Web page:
Kansas Summer Institute is an annual event co-sponsored by the Kansas Department of Education; Emporia State University, School of Library and Information Management; State Library of Kansas; Northeast Kansas Library System; and the Kansas Association of School Librarians. The Institute is an opportunity for pre- and in-service school librarians and educators to focus day one on best educational practices, and day two on reading and writing. Many local, regional, and national school librarian leaders contribute to sharing current inquiry-based learning exemplars. For example, in 2012, reading, text complexity and the growth of comprehension was presented. Participants learned to use a qualitative and quantitative text complexity method to evaluate text, target the reader’s abilities, background knowledge, experiences, interests and needs and to make recommendations for reading materials.
Past guest school library leaders include Steve Del Vecchio, Milton Chen, Judy Moreillon, Buffy Hamilton, Toni Buzzo, Sharon Coatney, and Jody Howard.
Recent guest authors include David Greenberg, Clare Vanderpool, Beverley Olson Buller, Pete Hautman, Anna Dewdney, and Nancy Werlin.
Mirah Dow, Associate Professor at the School of Library and Information Management, said, “As the Institute demonstrates, school librarians are likely to provide an immediate and necessary solution for those who believe the U. S. education system needs an overhaul, not a top down fix. Research and experience shows that state-licensed school librarians and school library media programs are effective in addressing education and workforce issues and promoting student learning and achievement. This is no time to be cutting school librarians.”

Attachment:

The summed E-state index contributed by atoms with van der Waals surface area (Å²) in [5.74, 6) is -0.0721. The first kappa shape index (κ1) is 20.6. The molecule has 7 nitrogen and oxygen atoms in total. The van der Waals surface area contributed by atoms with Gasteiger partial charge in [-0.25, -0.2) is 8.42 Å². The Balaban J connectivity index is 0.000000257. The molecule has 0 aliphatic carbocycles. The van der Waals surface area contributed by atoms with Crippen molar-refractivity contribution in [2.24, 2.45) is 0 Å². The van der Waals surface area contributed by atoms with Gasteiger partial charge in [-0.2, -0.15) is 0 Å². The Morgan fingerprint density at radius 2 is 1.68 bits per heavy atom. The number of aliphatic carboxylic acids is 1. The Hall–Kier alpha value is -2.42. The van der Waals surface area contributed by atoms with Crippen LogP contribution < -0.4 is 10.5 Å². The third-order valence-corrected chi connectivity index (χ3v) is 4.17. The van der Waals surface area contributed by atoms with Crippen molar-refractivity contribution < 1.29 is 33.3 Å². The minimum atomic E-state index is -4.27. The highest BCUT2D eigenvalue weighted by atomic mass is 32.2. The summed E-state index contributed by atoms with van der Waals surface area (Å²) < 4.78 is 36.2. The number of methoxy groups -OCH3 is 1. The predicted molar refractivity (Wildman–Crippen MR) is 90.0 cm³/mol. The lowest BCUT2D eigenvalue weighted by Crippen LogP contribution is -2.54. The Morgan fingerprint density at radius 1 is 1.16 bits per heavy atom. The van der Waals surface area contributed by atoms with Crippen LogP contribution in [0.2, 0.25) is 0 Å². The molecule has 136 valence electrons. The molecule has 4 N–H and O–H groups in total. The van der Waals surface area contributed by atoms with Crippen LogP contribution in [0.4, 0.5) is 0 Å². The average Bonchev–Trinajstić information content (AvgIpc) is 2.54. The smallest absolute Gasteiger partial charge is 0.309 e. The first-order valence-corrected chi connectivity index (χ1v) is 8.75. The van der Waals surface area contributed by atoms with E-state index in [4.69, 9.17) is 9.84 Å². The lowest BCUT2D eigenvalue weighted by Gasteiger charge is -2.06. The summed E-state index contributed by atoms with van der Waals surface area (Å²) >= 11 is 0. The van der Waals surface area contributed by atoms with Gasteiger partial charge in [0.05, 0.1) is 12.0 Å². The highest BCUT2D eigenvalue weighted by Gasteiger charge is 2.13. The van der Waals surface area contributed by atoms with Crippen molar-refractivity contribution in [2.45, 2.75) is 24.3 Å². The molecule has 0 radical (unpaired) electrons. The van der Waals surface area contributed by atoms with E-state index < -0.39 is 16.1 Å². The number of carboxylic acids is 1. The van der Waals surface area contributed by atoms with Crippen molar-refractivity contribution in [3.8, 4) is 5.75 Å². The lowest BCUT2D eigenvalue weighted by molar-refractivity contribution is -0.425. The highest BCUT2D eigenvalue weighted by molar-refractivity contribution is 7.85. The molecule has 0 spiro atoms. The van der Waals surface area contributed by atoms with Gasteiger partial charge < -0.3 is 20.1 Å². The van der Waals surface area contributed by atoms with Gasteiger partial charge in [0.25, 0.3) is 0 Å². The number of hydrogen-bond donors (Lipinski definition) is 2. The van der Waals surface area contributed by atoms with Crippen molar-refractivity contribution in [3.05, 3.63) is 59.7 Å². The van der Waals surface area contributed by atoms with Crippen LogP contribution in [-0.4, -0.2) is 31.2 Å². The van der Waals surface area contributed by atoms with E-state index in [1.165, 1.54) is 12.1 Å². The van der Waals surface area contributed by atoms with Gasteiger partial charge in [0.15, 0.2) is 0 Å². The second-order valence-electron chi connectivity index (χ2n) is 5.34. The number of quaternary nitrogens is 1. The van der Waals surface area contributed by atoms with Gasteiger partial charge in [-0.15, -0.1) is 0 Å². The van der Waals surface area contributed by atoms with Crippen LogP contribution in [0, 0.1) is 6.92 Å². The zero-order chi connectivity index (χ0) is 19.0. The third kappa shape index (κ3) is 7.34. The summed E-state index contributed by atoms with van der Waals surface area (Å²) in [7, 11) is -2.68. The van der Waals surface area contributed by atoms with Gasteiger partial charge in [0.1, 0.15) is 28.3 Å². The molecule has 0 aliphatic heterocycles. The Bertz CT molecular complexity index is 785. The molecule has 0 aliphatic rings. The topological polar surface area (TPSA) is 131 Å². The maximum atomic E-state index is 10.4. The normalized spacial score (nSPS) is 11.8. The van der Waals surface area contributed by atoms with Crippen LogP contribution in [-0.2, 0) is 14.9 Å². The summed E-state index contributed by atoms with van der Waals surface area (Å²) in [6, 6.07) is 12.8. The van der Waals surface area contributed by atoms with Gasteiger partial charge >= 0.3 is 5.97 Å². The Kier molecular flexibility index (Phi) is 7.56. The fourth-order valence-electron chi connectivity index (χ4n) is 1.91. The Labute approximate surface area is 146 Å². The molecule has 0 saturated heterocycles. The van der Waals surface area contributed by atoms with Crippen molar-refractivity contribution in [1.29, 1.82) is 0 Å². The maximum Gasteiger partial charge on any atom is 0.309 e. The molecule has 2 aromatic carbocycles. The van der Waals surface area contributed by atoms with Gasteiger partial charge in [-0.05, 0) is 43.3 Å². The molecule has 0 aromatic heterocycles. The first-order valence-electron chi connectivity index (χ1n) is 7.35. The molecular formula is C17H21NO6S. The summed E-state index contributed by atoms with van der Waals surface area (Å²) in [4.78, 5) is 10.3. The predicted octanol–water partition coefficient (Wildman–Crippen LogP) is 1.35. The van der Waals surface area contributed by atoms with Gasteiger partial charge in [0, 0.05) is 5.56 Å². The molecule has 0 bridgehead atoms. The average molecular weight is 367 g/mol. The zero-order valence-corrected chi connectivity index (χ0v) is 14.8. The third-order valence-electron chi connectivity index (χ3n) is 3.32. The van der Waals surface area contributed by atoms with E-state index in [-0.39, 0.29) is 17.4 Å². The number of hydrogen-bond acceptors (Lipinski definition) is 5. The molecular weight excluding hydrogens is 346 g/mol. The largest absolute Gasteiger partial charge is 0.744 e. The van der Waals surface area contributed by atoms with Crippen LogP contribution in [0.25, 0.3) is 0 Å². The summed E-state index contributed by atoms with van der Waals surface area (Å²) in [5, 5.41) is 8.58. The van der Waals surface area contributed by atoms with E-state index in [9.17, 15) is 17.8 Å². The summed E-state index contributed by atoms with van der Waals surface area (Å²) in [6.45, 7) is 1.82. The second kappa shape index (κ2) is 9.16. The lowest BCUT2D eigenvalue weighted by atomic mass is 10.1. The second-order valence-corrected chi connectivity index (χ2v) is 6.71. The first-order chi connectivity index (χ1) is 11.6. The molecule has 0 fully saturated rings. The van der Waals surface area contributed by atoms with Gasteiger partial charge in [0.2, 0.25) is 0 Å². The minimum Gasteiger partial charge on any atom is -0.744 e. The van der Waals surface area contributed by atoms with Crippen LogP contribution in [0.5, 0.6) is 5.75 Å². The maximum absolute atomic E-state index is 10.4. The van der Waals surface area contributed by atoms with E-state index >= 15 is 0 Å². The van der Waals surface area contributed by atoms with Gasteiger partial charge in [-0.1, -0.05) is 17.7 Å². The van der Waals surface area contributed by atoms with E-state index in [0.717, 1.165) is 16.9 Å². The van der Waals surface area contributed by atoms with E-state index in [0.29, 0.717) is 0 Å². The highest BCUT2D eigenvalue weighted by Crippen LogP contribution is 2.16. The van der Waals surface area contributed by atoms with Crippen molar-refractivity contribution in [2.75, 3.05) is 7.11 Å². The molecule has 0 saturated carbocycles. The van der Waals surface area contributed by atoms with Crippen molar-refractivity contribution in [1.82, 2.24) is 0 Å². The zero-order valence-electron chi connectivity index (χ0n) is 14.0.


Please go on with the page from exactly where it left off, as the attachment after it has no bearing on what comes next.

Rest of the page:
AASL Affiliate Assembly Commendation Recipient 2012
June 11-12, 2014
Two Days of Exploring Creation and Use of Text Sets with Children's and Young Adult Authors
Dive in! The 2014 Kansas Summer Institute for School Librarians is an opportunity to take a summer “plunge” into teaching P-12 students to explore a topic using a variety of sources. Learn to develop resources sets, a collection of sources from different genre, media, and levels of reading difficulty selected for readers with a range of experiences, interests, and abilities. High priority will be on learning concepts, accessing available materials, and seeing examples by experienced school librarians and reading teachers of how to move away from instruction that focuses on a single, isolated text. The event will feature authors - - both days. Don’t miss Steven Sheinkin and Deborah Hopkinson.